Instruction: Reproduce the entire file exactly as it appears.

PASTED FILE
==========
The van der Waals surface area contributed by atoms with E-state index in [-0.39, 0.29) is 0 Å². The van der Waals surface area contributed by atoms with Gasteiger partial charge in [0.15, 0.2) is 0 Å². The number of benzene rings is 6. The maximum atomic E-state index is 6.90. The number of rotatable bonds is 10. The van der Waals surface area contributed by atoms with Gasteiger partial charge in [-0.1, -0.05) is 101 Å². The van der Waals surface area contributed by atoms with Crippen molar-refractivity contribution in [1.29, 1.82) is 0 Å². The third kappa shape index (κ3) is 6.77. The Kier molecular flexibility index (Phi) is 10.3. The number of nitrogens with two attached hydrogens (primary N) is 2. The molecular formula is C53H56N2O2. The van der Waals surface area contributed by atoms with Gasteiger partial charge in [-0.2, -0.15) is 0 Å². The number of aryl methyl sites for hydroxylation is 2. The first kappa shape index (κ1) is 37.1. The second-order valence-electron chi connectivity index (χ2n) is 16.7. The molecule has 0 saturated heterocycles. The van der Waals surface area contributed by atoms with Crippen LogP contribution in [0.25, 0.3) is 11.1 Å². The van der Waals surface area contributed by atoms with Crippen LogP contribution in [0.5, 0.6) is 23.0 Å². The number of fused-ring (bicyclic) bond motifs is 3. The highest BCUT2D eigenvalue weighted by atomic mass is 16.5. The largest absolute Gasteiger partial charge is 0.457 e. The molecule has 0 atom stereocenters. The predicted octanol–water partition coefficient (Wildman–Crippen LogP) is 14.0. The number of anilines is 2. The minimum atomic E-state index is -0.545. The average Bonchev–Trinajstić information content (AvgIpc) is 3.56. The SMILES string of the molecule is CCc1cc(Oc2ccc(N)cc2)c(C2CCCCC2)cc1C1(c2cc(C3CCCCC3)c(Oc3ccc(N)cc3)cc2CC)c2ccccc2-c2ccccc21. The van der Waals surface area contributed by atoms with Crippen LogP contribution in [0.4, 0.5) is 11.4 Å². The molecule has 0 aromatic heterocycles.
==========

The van der Waals surface area contributed by atoms with E-state index in [-0.39, 0.29) is 0 Å². The van der Waals surface area contributed by atoms with Gasteiger partial charge in [0.15, 0.2) is 0 Å². The number of benzene rings is 6. The maximum atomic E-state index is 6.90. The number of rotatable bonds is 10. The van der Waals surface area contributed by atoms with Gasteiger partial charge in [-0.1, -0.05) is 101 Å². The van der Waals surface area contributed by atoms with Crippen molar-refractivity contribution in [1.29, 1.82) is 0 Å². The third kappa shape index (κ3) is 6.77. The Kier molecular flexibility index (Phi) is 10.3. The number of nitrogens with two attached hydrogens (primary N) is 2. The molecular formula is C53H56N2O2. The van der Waals surface area contributed by atoms with Gasteiger partial charge in [-0.2, -0.15) is 0 Å². The number of aryl methyl sites for hydroxylation is 2. The first kappa shape index (κ1) is 37.1. The second-order valence-electron chi connectivity index (χ2n) is 16.7. The molecule has 0 saturated heterocycles. The van der Waals surface area contributed by atoms with Crippen LogP contribution in [0.25, 0.3) is 11.1 Å². The van der Waals surface area contributed by atoms with Crippen LogP contribution in [0.5, 0.6) is 23.0 Å². The number of fused-ring (bicyclic) bond motifs is 3. The highest BCUT2D eigenvalue weighted by atomic mass is 16.5. The largest absolute Gasteiger partial charge is 0.457 e. The molecule has 0 atom stereocenters. The predicted octanol–water partition coefficient (Wildman–Crippen LogP) is 14.0. The number of anilines is 2. The minimum atomic E-state index is -0.545. The average Bonchev–Trinajstić information content (AvgIpc) is 3.56. The SMILES string of the molecule is CCc1cc(Oc2ccc(N)cc2)c(C2CCCCC2)cc1C1(c2cc(C3CCCCC3)c(Oc3ccc(N)cc3)cc2CC)c2ccccc2-c2ccccc21. The van der Waals surface area contributed by atoms with Crippen LogP contribution in [0.4, 0.5) is 11.4 Å². The molecule has 0 aromatic heterocycles.